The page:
by Michael S. Kaplan, published on 2011/12/27 08:06 -05:00, original URI: http://blogs.msdn.com/b/michkap/archive/2011/12/27/10251232.aspx
The other day, a colleague asked me a question that disturbed me:
I want our product to get out of the business of maintaining timezones and leave this up to the OS. However, I realized that the system only provides one language at a time, so if the administrator language is English and the end user’s language is French the time zone names would show up as English. Err. Do you know how other teams have solved this problem (without maintaining their own list of timezones)?
Okay, there are a couple of problems here.
The huge push to bring time zone to the world of the Windows Multilingual User Interface, something I mentioned in pasing in Keyboards and time zones have something in common, is a huge and expansive architecture that gives you the ability to do quite a bit.
Now by default, a service running as LOCALSYSTEM is limited to one language.
But simple use of the EnumUILanuages function will give you a list of every single language for which resources are available. From there, you just have to set the process and/or thread UI language and then you can load up whatever you like -- thus a sever component communicating with clients can use SetProcessPreferredUILanguages or SetThreadPreferredUILanguages (as I discussed in New for Windows 7: The PROCESS to keep MUI from being THREADbare...).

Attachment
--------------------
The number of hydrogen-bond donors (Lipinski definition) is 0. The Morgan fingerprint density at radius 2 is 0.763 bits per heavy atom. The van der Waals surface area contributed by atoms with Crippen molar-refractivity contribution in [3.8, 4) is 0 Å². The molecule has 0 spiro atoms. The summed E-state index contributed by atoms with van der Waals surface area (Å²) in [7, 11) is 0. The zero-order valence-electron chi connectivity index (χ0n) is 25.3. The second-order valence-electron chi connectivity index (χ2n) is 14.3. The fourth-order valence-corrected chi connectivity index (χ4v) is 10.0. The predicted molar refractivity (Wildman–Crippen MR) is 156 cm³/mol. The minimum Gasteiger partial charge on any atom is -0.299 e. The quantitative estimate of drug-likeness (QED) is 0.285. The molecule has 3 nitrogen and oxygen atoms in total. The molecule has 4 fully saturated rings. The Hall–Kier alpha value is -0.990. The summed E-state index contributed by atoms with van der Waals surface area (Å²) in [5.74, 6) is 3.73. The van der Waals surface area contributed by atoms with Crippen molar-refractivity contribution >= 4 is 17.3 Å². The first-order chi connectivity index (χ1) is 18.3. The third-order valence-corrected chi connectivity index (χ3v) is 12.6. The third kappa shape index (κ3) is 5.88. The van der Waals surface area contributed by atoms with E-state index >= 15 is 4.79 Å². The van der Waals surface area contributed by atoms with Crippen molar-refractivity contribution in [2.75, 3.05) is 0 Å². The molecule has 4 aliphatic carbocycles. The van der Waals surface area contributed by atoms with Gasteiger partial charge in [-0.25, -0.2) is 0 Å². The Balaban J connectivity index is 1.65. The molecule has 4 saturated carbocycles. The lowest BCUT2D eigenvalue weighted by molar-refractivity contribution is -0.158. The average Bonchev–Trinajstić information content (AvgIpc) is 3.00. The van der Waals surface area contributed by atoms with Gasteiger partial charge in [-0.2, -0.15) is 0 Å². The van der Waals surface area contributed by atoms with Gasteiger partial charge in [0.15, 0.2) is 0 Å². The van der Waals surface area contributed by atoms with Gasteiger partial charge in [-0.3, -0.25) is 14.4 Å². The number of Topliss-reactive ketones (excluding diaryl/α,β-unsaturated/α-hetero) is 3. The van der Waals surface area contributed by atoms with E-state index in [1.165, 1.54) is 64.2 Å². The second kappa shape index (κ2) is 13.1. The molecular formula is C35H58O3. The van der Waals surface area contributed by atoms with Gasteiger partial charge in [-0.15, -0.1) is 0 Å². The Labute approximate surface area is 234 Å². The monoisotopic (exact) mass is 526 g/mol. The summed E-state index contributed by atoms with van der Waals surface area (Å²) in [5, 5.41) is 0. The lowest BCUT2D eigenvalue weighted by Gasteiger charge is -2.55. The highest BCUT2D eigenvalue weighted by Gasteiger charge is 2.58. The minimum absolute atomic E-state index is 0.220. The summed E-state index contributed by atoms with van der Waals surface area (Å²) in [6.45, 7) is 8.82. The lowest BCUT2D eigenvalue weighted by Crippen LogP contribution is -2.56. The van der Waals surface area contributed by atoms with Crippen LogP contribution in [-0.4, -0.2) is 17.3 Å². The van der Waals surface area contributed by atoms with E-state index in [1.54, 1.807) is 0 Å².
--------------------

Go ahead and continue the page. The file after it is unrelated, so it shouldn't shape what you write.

And you can thereby get the appropriate strings for any language available -- mostly via the documented Win32 APIs for MUI and time zones that will give you almost everything you need (time zone enumeration itself still requires the registry which is nevertheless fully documented, but everything else has API coverage).
For earlier versions like Server 2003 I'm comfortable telling them to upgrade if they want the feature, and you should too! (a lot of engineering went into this, after all!)
Perhaps it feels burdensome to require UI languages be installed to get this feature, but this hardly seems like an undue burden to get the feature....
When I think about the original question, the part that worries me the most is that the act of "getting out of the business" implies that right now they are in the business, with one of the single most expensive items to maintain -- time zone data. The sheer weight of standards tracking and potential geopolitical issues with names and zone definitions? Maintaining them is staggering -- why would anyone want to duplicate that effort?
And how many features have had to be postponeed version after version that those resources could have been applied to?
I'm being facetious there, actually -- that effort currently is duplicated a bunch, and those resources are in fact wasted, many times over.
Though my hope is that soon after I send this link, there may be one less case of duplication on the horizon.... :-)
John Cowan on 27 Dec 2011 11:21 AM:
Good to hear. With time zones as many other things, the point is not to see who can pick the most potatoes, it's to get the *@#$ potatoes picked before the (@#$ frost hits.
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